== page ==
Quebec Educational System and the Muslim Community: Why Do Some Muslim Parents Opt for Islamic Schools?

Quebec Educational System and the Muslim Community: Why Do Some Muslim Parents Opt for Islamic Schools?

Quebec Educational System and the Muslim Community: Why Do Some Muslim Parents Opt for Islamic Schools?

Quebec Educational System and the Muslim Community: Why Do Some Muslim Parents Opt for Islamic Schools?s

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Référence bibliographique [19481]

Journal of Religious Education, vol. 64, no 1, p. 59-71.

Fiche synthèse

1. Objectifs


Intentions :
«I am planning to investigate push factors and pull factures that guide Muslim parents’ choice of their children’ school.» (p. 60)

Questions/Hypothèses :
«This study is guided by two main questions: (1) what pushes Muslim parents to send their children to Islamic schools? and (2) If the parents are not happy with the public school, what are the causes and the reactions to this divergence? […] I hypothesize that it is not just the shortcomings of the public system or the privileges of the faith school that affect the parents’ decision of the school choice, but it is a combination of the two. Put differently, Muslim parents are not running towards the Islamic school, but they are running away from the public sector.» (p. 60)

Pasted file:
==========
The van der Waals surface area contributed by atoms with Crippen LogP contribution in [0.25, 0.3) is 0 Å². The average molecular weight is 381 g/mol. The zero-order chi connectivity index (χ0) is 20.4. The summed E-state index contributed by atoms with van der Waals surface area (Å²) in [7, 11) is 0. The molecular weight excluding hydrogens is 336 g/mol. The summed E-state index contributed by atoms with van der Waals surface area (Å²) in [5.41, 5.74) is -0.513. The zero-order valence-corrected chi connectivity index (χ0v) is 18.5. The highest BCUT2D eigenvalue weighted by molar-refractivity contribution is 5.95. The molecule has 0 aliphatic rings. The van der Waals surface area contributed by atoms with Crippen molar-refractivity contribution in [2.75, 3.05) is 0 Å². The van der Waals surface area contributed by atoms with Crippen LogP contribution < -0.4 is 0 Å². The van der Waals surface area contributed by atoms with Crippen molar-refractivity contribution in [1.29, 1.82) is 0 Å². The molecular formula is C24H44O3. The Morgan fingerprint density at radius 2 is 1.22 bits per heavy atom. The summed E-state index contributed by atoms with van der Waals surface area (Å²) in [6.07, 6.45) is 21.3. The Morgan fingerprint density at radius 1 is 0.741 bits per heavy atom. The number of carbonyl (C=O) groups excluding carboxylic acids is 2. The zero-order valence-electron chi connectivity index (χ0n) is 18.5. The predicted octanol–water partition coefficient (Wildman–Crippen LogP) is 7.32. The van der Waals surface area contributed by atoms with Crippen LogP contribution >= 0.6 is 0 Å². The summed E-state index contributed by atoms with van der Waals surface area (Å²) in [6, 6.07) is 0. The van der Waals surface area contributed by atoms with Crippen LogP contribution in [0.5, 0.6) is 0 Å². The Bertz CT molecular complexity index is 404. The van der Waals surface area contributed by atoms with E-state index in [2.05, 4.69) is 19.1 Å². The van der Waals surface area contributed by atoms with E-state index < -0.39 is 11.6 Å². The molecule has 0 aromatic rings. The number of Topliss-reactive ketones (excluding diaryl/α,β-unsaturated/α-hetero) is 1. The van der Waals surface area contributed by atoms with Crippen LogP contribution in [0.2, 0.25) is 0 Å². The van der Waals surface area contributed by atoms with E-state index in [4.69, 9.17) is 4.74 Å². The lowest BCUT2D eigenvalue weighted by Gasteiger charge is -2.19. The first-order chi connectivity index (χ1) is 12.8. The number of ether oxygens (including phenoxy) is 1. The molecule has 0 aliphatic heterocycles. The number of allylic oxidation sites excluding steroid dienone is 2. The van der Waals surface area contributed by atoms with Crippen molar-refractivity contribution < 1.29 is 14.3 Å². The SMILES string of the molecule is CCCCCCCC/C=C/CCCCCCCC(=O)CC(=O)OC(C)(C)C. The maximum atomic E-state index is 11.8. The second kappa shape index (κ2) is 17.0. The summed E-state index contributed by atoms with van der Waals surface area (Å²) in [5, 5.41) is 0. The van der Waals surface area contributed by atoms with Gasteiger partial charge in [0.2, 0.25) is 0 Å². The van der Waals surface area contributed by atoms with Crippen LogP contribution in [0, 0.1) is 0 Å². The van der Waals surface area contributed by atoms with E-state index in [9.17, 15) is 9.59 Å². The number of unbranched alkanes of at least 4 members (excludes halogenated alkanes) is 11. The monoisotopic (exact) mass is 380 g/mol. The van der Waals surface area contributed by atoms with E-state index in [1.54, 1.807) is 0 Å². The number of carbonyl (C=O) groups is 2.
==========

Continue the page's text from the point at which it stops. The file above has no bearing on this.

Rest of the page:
2. Méthode


Échantillon/Matériau :
«Through this study, I seek to examine the experiences of three Muslim parents who experienced both the public school and the private Islamic school in Montreal, either through enrolling their children in these schools or through employment. [T]hese data are part of a larger study examining the experiences of fifty Muslim participants (students, parents, teachers, principals, and leaders) with the Islamic school in intercultural Francophone Quebec.» (p. 64)

Instruments :
Guide d’entretien semi-directif

Type de traitement des données :
Analyse de contenu

3. Résumé


«To face the challenges of public schooling, some Muslim parents in Montreal opt for Islamic schooling. They consider public secular education a threat to their very existence, as it will eventually eradicate their children’ heritage, identity and, consequently, theirs. The Islamic school “saves Muslim youth by helping them get a high school degree through adapting the curriculum to their needs, and by protecting them from the temptation of Quebec secular society”, said one parent. Muslim parents, while not denying the Islamic school’s shortcomings, seem to agree that Islamic schools offer an Islamic environment in which Muslim youth can learn the state’s formal curriculum, and partial protection from societal ”bad” influence, while fully practicing and participating in Islamic rituals. Parents expect their school, be it religious or secular, to enforce standards of behavior that are familiar to them and that meet their cultural and axiological expectations.» (p. 69-70)